A Raspberry Pi 3 in an Apple IIc screen?

Nicolas, Mulhouse player is fan of emulation and expert of the Apple II. From that time he kept material memories.
With the arrival of the Raspberry Pi he could resurrect some of these “relics”.
An Apple IIc screen seemed like a great shelter to receive an emulator hosted on a Raspberry Pi 3. He chose to take advantage of this “resurrection” in pictures…

disassembly of the screen

there was no question of reuse the tube cathode, bulky and heavy.

Nicolas so conducted the complete disassembly of the monitor to root them out the useless “offal” has become…

for those with between you who have not experienced this time, imagine the weight that may represent a glass with a – very – thick slab, tube enclosed in armor designed in an era where we didn’t that metal was a rare commodity 😀
finally only the plastic shell will be preserved, all the rest will be recycled 😉

choice of screen

Nicolas chose on a S801 – 8 inch LCD TFT screen in 4:3 format which has a definition of 1024 x 768 pixels.

this form accepts BNC, RCA and VGA connections. For the video of the Raspberry Pi, it is the VGA input that will be used.

the screen has also an audio input (CINCH/RCA taken) on which we can send audio signals. They will be recovered on the HDMI adapter if it has audio output or directly on the audio output jack of the Raspberry Pi. The choice of Nicolas is different: he preferred the sound quality by using external amplified speakers of brand Hama.

tests screen and accessories

before embarking on the changes, the first step was a test of the screen and the equipment to be used in this project.

fitting the screen

the screen was ‘dumped’ on the face before of the case and fixed with a hot glue. By reusing the locations of the screws of the cathode ray tube and its armor, Nicolas has reinforced the strength of the whole with rubber bands that hold the monitor in place.

once the case is reassembled, it remains largely the place to house the Raspberry Pi and its associated circuits.


missing even a few items to complete the project:

a HDMI-VGA adapter

is a HDMI-VGA adapter found at PEARL chose Nicolas. This model is compatible Full HD (1080 p, 60 Hz), supports up to 1920 x 1200 (WUXGA) at 60 Hz. It is equipped with an audio format 3.5 mm jack socket and a power outlet extra micro USB. No software or driver is necessary for its use.
The adapter 26 x 70 x 12 mm and weighs only 15 g.

an ADB to USB adapter

the Apple Desktop Bus ( or ADB, you can translate ‘Apple Desktop bus’ ) is a bus series designed to connect devices low flow to a computer. ( source Wikipedia )

on the Raspberry Pi, the conventional devices are USB. But purists like Nicolas hold that used the keyboard and mouse are of the original designs.

there are solutions like this adapter Griffin 2001 – Universal/iMate ADB found on ebay or amazon.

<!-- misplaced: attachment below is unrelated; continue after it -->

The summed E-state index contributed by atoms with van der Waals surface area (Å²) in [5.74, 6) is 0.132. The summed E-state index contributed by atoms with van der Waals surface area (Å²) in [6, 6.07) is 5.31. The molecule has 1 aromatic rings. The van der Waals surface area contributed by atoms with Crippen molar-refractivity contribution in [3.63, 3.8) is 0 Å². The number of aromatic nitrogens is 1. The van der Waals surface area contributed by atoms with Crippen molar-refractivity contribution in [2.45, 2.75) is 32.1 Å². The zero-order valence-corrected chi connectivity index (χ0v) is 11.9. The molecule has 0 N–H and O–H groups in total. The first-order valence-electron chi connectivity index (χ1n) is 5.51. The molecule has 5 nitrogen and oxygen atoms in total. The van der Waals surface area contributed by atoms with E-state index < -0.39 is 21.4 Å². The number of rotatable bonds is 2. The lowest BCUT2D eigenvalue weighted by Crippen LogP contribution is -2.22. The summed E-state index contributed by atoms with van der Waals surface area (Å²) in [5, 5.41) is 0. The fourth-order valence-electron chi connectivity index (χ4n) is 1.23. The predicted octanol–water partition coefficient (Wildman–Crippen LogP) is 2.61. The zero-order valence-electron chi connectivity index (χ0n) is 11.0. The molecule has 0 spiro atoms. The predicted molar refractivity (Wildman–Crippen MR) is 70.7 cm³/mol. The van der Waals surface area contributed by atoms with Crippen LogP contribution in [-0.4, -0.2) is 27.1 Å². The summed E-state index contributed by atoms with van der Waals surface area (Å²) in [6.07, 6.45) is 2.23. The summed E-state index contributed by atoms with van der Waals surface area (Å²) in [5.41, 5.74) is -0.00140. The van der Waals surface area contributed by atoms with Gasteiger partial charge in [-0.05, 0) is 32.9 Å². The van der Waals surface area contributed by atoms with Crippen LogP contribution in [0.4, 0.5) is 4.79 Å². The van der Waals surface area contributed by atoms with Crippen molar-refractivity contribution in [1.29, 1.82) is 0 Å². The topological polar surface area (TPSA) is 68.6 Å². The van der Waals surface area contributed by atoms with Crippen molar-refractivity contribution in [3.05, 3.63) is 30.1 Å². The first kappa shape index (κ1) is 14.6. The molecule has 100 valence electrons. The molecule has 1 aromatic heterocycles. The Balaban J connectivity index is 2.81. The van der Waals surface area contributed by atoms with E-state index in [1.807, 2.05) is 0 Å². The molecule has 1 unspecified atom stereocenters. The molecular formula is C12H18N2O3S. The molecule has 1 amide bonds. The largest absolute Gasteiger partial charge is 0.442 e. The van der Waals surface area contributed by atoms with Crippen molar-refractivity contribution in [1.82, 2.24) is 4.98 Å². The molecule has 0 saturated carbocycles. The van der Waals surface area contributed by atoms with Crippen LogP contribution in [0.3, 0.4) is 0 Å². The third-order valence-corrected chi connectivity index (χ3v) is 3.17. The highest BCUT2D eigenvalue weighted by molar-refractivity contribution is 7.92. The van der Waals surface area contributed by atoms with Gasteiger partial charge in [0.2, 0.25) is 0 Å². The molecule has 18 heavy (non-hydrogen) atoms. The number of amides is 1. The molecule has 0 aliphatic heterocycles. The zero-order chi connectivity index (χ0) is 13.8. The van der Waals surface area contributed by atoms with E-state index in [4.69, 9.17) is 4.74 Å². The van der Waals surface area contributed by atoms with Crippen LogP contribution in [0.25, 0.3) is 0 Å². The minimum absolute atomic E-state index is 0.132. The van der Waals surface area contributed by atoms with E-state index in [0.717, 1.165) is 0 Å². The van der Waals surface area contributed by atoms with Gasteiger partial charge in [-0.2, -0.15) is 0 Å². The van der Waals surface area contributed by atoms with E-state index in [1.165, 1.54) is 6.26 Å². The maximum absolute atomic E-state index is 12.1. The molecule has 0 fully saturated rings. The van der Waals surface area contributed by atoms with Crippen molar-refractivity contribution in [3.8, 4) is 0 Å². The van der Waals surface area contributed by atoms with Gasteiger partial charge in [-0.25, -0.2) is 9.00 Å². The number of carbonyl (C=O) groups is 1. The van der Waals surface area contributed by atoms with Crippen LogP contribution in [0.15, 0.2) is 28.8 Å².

an ADB USB adapter allows you to use Apple original material on a USB bus.

installation in the case of the Apple IIc screen

because of the presence of the HDMI-VGA adapter connected directly on the HDMI output, the Raspberry Pi was mounted ‘bias ‘. The system was deported on an external USB 40 GB SSD hard drive.

A the back of the monitor, a USB hub stuck on the bottom of the case gives access to the USB port of the Raspberry Pi.

and it works?

Bin Yes! and even rather well 🙂 you see here the monitor “modified” on its support. Nicolas particularly appreciates the fact that the keyboard is practically under the screen. The face is so very close to the screen, which makes very significant immersion.

this view of the screen shows the proximity of the keyboard and screen. Starting from the foreground, found the RasPi in screen IIc, the iMac G5, the sunflower, the Performa 6500 iMac and under him… badly visible under the desk, under the tissue… an Apple IIe… dual floppy 5 p 1/4

view from the front of the monitor with PiXel desktop display.

the image quality is quite acceptable.


Mr. robot – linapple

Masquerade… always also difficult 🙂

Hatari, emulation of Atari


Nicolas wrote: “ … It reminds me the fabulous time of the Apple II or one could program in assembler. peeker and poker in memory to do stuff, stuff… it was fabulous and we find all this on the Pi. I use Linapple to emulate the Apple II and kegs for the Apple IIgs . I opted for the Classic Mac for minivmac .

thanks to Nicolas of us having introduced this achievement.” I am sure that the nostalgic Apple II and other ordinosaures that have rocked our beginnings of it professionals will appreciate 🙂

If you also have ‘reconditioned’ one ancestor with the help of the Raspberry 3 Pi or Pi Zero, feel free to share them in the comments below, or to propose a description in the pages of framboise314.

recycle a Mac mini in Macintosh SE with a Raspberry Pi

No comments:

Powered by Blogger.